Court bid to stop Swazi protests

2011-09-04 16:21

Mbabane - The Swaziland government has sought a court injunction to block a week of planned pro-democracy protests in a country were political parties are banned.

Unions said the demonstrations would go ahead across the country as part of a "Global Week of Action for Swaziland," stepping up pressure for democratic reform on King Mswati III.

Trade Unions, the only organisations legally allowed to hold demonstrations, said the government had launched a last minute injunction at the Industrial Court on Saturday.

The court ruled that the unions had to remove certain grievances from their list of demands, including a call to scrap generous perks for politicians, but the unions said they would go ahead with the protests.

The head of Swaziland Federation of Trade Unions, Barnes Dlamini, said: ""This time around we are not stopping.

"Once we hit the streets nobody is going to stop us from saying what we want to say."

The protests come as South Africa is poised to sign a controversial $343m bailout to help ease a crippling financial crisis in the kingdom.

Political parties have been banned in Swaziland since 1973 and Mswati holds ultimate executive, legislative and judicial power.

The demonstrations are being organised by a coalition of pro-democracy movements known as the Swaziland Democracy Campaign.

The International Monetary Fund (IMF) last week slammed the government for its fiscal reform programme - the Fund's third negative assessment in a year - effectively dashing Mswati's hopes of accessing international loans.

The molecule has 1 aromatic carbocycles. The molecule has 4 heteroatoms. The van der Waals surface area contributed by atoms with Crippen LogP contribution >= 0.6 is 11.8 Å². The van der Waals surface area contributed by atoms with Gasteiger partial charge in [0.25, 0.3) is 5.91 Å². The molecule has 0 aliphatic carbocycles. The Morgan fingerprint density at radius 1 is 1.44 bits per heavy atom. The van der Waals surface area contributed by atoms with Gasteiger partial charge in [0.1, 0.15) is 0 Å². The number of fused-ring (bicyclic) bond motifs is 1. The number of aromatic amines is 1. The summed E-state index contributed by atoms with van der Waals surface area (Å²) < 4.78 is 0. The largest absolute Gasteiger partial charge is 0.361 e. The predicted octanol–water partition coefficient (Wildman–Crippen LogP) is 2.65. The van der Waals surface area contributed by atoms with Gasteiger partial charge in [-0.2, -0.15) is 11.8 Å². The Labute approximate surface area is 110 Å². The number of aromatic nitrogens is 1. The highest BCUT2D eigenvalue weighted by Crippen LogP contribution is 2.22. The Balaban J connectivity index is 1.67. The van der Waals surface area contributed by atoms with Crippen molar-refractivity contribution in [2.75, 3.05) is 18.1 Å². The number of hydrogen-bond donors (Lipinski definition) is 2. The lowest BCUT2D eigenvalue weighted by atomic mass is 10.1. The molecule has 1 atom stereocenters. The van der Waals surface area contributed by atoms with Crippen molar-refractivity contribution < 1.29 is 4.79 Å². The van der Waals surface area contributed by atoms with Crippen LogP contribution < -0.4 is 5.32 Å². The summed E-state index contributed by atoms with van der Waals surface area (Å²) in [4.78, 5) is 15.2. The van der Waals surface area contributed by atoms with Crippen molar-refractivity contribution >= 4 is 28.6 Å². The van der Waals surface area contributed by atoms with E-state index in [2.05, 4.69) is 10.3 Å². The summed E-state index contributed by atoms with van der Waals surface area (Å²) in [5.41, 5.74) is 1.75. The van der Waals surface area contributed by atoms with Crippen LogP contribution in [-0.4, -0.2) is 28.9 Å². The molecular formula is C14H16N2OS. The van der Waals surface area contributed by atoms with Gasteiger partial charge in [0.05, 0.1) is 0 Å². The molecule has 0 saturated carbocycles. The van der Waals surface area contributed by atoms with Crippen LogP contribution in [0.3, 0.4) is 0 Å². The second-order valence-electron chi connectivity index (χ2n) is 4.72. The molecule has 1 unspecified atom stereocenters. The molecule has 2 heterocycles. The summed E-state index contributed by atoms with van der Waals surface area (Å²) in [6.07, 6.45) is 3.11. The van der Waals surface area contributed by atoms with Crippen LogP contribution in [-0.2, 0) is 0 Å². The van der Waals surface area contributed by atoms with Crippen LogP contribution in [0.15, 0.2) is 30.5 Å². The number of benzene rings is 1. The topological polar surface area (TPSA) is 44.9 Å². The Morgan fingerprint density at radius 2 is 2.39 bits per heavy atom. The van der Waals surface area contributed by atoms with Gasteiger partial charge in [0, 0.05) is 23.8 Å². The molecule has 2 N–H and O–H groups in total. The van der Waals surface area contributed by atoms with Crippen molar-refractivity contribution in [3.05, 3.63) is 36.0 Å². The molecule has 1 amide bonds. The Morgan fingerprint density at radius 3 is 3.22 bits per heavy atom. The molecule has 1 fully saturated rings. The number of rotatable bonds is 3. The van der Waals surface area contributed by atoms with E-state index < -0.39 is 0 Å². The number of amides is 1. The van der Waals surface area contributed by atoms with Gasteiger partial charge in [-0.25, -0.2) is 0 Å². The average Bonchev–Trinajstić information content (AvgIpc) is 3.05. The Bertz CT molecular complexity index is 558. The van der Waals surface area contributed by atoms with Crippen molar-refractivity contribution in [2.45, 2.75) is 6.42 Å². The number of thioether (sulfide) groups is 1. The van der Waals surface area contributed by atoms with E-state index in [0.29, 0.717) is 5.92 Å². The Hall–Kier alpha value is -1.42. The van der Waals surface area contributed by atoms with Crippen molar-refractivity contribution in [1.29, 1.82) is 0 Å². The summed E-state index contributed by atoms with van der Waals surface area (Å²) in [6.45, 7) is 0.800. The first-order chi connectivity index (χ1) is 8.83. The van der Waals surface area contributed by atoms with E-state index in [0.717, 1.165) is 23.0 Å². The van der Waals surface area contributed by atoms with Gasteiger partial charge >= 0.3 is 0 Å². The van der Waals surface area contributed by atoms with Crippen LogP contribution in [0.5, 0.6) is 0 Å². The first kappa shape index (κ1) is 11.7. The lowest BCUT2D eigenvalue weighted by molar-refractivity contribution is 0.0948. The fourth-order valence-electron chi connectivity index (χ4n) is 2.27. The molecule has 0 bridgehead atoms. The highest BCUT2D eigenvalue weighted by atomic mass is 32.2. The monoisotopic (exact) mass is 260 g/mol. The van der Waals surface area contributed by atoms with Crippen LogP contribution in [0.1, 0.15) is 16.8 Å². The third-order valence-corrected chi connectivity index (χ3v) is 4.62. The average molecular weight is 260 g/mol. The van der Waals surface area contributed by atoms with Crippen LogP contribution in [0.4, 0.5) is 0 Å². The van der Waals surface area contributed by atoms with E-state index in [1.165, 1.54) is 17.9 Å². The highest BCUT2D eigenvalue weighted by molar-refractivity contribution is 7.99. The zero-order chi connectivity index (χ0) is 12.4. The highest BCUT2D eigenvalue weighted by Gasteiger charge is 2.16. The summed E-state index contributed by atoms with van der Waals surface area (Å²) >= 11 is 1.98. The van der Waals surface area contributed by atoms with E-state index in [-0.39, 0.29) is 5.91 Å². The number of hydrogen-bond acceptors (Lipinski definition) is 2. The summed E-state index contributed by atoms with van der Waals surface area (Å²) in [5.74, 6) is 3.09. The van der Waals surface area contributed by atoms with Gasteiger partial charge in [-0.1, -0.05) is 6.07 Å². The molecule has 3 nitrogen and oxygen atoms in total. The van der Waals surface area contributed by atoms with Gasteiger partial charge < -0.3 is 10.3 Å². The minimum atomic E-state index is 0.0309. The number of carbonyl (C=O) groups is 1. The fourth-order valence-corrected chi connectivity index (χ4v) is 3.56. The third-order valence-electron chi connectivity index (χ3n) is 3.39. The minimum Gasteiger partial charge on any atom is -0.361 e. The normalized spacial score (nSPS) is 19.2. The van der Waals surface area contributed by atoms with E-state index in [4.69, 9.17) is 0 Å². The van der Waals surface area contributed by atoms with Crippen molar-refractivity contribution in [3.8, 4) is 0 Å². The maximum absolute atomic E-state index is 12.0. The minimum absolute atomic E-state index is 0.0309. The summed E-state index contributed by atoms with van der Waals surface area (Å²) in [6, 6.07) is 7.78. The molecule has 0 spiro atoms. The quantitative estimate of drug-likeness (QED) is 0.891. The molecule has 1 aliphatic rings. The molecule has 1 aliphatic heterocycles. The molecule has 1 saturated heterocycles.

The IMF sharply criticised Swaziland's public wage bill, one of the continent's highest at 51% of recurrent spending in the government's annual budget.

Protests are planned for the capital Mbabane, as well as rural areas of Siteki in the east and Nhlangano in the south, union sources said.

Rallies are also being held abroad, notably in South Africa outside the central bank, and in London outside the Swaziland embassy on Monday, the anniversary of the country's independence in 1968.

  • Strutmode Recordings - 2011-09-04 16:55

    Don't read news 24, they are nerdy story tellers who are angry because they cant get laid and get real jobs ,they are people who want to sit behind their computers and stir trouble from another country telling us their made up version of South African news, they are giving you false news and tell you lies, and the anonymous replies and thumbs up or down that you get on this site are actually them same nerds that work for News 24 that are replying against you, nobody how many nerds from news 24 wont like this post!

      umhlopo - 2011-09-04 17:15

      to me it looks like your interview didnt go too well

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